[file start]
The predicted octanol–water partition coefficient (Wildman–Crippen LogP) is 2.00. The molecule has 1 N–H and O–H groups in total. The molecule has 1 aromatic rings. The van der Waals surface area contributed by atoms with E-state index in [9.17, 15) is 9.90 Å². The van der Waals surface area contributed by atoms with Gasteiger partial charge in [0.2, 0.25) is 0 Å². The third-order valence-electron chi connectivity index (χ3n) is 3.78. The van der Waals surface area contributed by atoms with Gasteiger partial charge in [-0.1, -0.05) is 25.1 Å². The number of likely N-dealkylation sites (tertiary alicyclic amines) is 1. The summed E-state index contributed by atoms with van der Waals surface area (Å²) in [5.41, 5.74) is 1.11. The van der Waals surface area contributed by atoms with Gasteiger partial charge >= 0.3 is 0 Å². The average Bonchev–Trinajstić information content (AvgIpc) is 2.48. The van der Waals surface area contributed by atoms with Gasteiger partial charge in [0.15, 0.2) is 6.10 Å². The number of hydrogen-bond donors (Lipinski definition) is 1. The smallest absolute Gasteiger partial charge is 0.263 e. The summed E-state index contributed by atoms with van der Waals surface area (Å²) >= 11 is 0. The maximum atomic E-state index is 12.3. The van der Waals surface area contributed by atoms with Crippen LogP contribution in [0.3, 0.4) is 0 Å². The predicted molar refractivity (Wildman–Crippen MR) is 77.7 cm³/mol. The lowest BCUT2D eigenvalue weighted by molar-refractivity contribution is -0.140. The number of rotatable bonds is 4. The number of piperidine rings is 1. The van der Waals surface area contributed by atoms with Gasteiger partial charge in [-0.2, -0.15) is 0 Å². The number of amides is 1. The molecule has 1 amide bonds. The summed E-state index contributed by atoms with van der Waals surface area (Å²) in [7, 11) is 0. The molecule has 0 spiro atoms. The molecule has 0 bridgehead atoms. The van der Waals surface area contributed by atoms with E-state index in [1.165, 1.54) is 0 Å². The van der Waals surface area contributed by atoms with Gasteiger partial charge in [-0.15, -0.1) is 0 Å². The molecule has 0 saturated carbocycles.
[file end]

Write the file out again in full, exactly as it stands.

The predicted octanol–water partition coefficient (Wildman–Crippen LogP) is 2.00. The molecule has 1 N–H and O–H groups in total. The molecule has 1 aromatic rings. The van der Waals surface area contributed by atoms with E-state index in [9.17, 15) is 9.90 Å². The van der Waals surface area contributed by atoms with Gasteiger partial charge in [0.2, 0.25) is 0 Å². The third-order valence-electron chi connectivity index (χ3n) is 3.78. The van der Waals surface area contributed by atoms with Gasteiger partial charge in [-0.1, -0.05) is 25.1 Å². The number of likely N-dealkylation sites (tertiary alicyclic amines) is 1. The summed E-state index contributed by atoms with van der Waals surface area (Å²) in [5.41, 5.74) is 1.11. The van der Waals surface area contributed by atoms with Gasteiger partial charge >= 0.3 is 0 Å². The average Bonchev–Trinajstić information content (AvgIpc) is 2.48. The van der Waals surface area contributed by atoms with Gasteiger partial charge in [0.15, 0.2) is 6.10 Å². The number of hydrogen-bond donors (Lipinski definition) is 1. The smallest absolute Gasteiger partial charge is 0.263 e. The summed E-state index contributed by atoms with van der Waals surface area (Å²) >= 11 is 0. The maximum atomic E-state index is 12.3. The van der Waals surface area contributed by atoms with Crippen LogP contribution in [0.3, 0.4) is 0 Å². The predicted molar refractivity (Wildman–Crippen MR) is 77.7 cm³/mol. The lowest BCUT2D eigenvalue weighted by molar-refractivity contribution is -0.140. The number of rotatable bonds is 4. The number of piperidine rings is 1. The van der Waals surface area contributed by atoms with Gasteiger partial charge in [-0.2, -0.15) is 0 Å². The number of amides is 1. The molecule has 1 amide bonds. The summed E-state index contributed by atoms with van der Waals surface area (Å²) in [7, 11) is 0. The molecule has 0 spiro atoms. The molecule has 0 bridgehead atoms. The van der Waals surface area contributed by atoms with E-state index in [1.165, 1.54) is 0 Å². The van der Waals surface area contributed by atoms with Gasteiger partial charge in [-0.15, -0.1) is 0 Å². The molecule has 0 saturated carbocycles.